TWO reports -- "Nurturing good habits of the mind" and "Nurture thinking skills in kids" (NST, Nov 8) -- prompted me to pen down my thoughts.
It is good news that thinking skills have been bought back to the forefront.
About 20 years ago, the Education Ministry advocated "thinking across the curriculum" (kemahiran berfikir merentas kurikulum), with focus on critical and creative thinking (fondly called KBKK -- kemahiran berfikir secara kritis dan kreatif).
Essentially, school teachers who were subject specialists in, for example, Science, History and Geography, had to teach thinking skills in addition to the content of their subjects.
Many would assume that thinking would already take place while learning the contents of the subjects, as students needed to understand, apply, analyse, synthesise and evaluate the information learnt. So, why the fuss?
Unfortunately, it was not the case for many students.
The thinking that took place was only at the "lowest level" (but, not necessarily the easiest), namely, the memorisation of the contents of the subjects.
If what was memorised was of no use later, the information would be forgotten.
This is one reason why students, after taking a public examination, will forget what they had "learnt" after a few months. Thinking was done at a minimal.
|Good news that critical and creative thinking skills
have been brought back to our classrooms via the
Malaysia Education Blueprint.
As such, teachers had to make a conscious effort to teach thinking skills while teaching the subjects.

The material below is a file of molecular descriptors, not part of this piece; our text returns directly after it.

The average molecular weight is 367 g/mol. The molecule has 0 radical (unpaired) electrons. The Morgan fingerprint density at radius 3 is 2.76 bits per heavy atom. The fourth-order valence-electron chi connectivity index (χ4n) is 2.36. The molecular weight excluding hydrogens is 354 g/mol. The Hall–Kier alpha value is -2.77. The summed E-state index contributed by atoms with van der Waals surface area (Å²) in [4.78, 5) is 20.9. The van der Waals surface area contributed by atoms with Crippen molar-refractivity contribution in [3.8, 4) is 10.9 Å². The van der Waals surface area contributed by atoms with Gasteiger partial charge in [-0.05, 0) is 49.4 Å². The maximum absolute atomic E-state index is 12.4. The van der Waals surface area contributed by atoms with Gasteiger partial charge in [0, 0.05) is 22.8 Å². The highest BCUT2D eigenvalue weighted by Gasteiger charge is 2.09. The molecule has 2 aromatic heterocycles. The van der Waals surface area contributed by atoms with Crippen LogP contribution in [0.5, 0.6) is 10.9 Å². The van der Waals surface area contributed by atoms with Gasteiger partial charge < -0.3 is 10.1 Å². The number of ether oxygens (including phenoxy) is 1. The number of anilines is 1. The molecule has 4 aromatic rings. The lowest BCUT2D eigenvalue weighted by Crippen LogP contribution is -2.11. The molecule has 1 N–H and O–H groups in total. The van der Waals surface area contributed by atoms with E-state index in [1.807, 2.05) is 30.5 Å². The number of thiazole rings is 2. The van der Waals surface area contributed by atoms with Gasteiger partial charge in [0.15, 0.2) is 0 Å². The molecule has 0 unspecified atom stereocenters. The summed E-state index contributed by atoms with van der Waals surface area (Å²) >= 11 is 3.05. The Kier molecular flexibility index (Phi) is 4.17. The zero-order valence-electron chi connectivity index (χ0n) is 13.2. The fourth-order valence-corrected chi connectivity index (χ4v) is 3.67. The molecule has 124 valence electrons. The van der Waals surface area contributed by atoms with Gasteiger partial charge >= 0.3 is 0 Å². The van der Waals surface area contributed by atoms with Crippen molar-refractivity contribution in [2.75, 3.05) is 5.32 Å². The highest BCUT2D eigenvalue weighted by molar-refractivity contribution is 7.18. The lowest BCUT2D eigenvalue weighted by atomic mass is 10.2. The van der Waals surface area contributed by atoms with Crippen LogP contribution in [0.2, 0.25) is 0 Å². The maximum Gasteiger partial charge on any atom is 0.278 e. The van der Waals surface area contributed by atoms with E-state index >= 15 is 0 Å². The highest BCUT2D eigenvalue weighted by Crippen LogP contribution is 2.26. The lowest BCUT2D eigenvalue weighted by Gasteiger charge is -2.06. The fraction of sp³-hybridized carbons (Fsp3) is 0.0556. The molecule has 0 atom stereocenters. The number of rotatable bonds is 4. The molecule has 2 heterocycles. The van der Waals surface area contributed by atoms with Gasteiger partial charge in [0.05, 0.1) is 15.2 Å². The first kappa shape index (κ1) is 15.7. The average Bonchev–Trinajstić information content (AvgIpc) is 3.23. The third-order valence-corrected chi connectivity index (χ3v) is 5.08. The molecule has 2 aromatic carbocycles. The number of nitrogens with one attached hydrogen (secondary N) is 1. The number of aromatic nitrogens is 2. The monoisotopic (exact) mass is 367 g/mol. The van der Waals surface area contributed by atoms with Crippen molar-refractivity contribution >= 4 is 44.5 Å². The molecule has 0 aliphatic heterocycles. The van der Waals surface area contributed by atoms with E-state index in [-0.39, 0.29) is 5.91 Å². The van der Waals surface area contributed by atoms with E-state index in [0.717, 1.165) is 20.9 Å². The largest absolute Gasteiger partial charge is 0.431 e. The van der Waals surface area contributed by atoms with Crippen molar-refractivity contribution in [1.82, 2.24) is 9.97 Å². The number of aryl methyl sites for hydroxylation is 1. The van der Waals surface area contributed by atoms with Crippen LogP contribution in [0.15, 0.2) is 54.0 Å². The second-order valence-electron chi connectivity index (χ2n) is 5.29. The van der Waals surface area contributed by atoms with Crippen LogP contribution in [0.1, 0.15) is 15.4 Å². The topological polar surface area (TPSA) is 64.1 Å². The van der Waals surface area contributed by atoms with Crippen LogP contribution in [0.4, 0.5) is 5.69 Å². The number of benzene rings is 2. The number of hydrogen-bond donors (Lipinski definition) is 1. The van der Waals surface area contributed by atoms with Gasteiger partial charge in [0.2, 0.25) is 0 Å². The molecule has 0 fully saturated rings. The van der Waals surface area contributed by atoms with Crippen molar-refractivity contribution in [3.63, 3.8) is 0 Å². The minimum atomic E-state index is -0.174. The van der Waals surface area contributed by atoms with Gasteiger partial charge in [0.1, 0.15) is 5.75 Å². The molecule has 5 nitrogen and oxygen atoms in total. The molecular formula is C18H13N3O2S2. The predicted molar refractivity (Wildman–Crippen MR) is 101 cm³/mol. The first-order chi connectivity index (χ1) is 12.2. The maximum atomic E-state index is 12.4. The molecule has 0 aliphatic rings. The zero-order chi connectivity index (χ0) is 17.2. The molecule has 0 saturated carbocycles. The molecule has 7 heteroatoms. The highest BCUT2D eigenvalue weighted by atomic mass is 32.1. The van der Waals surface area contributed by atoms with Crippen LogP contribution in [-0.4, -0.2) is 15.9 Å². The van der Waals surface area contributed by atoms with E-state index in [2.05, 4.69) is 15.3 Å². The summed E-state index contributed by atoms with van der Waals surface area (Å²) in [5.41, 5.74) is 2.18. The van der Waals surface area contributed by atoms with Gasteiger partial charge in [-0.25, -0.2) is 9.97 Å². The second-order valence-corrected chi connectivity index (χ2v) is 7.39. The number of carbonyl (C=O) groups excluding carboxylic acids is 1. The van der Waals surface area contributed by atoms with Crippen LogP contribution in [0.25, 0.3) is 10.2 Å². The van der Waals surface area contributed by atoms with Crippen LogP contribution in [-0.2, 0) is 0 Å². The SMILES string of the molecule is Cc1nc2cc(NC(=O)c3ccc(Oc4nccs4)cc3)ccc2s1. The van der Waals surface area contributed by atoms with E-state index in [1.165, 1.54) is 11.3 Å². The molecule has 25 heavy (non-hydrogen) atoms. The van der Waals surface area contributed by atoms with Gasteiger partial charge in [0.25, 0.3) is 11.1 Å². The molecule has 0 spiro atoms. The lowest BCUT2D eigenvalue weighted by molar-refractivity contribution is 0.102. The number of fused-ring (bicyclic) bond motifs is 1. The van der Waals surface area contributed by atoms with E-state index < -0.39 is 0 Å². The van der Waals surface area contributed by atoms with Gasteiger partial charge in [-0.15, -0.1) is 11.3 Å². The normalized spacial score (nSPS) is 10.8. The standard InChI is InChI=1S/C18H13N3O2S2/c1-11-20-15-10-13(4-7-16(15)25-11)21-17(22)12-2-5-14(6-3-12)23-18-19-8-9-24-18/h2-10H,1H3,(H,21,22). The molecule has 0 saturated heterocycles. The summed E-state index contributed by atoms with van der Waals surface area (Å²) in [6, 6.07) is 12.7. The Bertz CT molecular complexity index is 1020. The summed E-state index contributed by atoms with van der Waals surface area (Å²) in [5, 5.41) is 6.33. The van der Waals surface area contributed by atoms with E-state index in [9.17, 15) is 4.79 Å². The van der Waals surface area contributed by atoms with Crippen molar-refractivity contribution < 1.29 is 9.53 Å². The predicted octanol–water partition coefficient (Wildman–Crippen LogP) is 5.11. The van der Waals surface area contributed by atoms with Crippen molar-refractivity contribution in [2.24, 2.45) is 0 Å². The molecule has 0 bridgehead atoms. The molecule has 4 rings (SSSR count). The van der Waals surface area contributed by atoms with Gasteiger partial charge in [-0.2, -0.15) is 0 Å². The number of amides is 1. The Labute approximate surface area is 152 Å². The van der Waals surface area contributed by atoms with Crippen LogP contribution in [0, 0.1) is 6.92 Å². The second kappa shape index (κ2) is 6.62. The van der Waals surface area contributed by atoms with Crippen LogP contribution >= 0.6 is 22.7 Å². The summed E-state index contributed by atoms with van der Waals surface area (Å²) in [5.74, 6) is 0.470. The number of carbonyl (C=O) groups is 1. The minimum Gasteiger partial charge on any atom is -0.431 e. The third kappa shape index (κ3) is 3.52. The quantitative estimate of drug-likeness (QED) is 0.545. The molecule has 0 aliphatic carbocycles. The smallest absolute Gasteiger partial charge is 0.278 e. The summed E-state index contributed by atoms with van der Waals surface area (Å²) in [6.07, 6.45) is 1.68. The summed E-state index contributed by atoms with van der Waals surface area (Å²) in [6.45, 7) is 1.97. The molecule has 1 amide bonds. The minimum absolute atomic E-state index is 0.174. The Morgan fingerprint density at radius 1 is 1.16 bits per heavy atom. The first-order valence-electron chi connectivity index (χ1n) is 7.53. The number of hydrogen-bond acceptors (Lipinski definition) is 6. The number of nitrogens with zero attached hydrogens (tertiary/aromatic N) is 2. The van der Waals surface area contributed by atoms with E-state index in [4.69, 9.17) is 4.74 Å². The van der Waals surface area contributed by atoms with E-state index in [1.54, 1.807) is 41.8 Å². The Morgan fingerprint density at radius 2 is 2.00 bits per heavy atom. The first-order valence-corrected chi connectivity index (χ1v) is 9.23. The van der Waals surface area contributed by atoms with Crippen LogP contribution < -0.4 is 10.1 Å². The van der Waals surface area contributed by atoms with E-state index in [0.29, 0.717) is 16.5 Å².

To help teachers, thinking skills were identified (i.e. critical and creative thinking). The techniques are called "integration" and "infusion" of thinking skills into the contents of the subjects.
The notion or concept was great, but the implementation was not.
Teachers grappled with the added tasks and problems included insufficient time to complete the syllabi.
It was not a marriage made in heaven, to marry thinking skills with the contents of the subjects.
The ministry also advocated the teaching of thinking skills without the need to learn the subjects at the same time.
Essentially, this meant language teachers could focus on the acquisition of thinking skills when they were doing comprehension, for example. This was not a "marriage", but more like the content-free subject (English or Bahasa Malaysia) becoming a vehicle to carry the thinking skills.
The hope was that in having learnt thinking skills this way, students could transfer them to other lessons. Obviously, this hope remains a hope.
But, the wheel has been turning. The NST reports were highlights from the 14th International Conference on Thinking (such conferences have been carried out for some 22 years now) that took place in Kuala Lumpur.
I hope the Malaysia Education Blueprint has noted the setbacks in the teaching and learning of thinking skills, and obtained new ideas and techniques to operationalise them to nurture the skills that should be internalised.
To quote the prime minister's wife, Datin Seri Rosmah Mansor: "Through these processes, good thinking habits will be internalised from young and, systematically, supported along their journey into adulthood, so that they are ready to face the challenges of tomorrow and beyond" (NST, Nov 8).
Zaleha Izhab, Kuala Lumpur New Straits Times Online Opinion Letters-to-the-editor 16/11/2013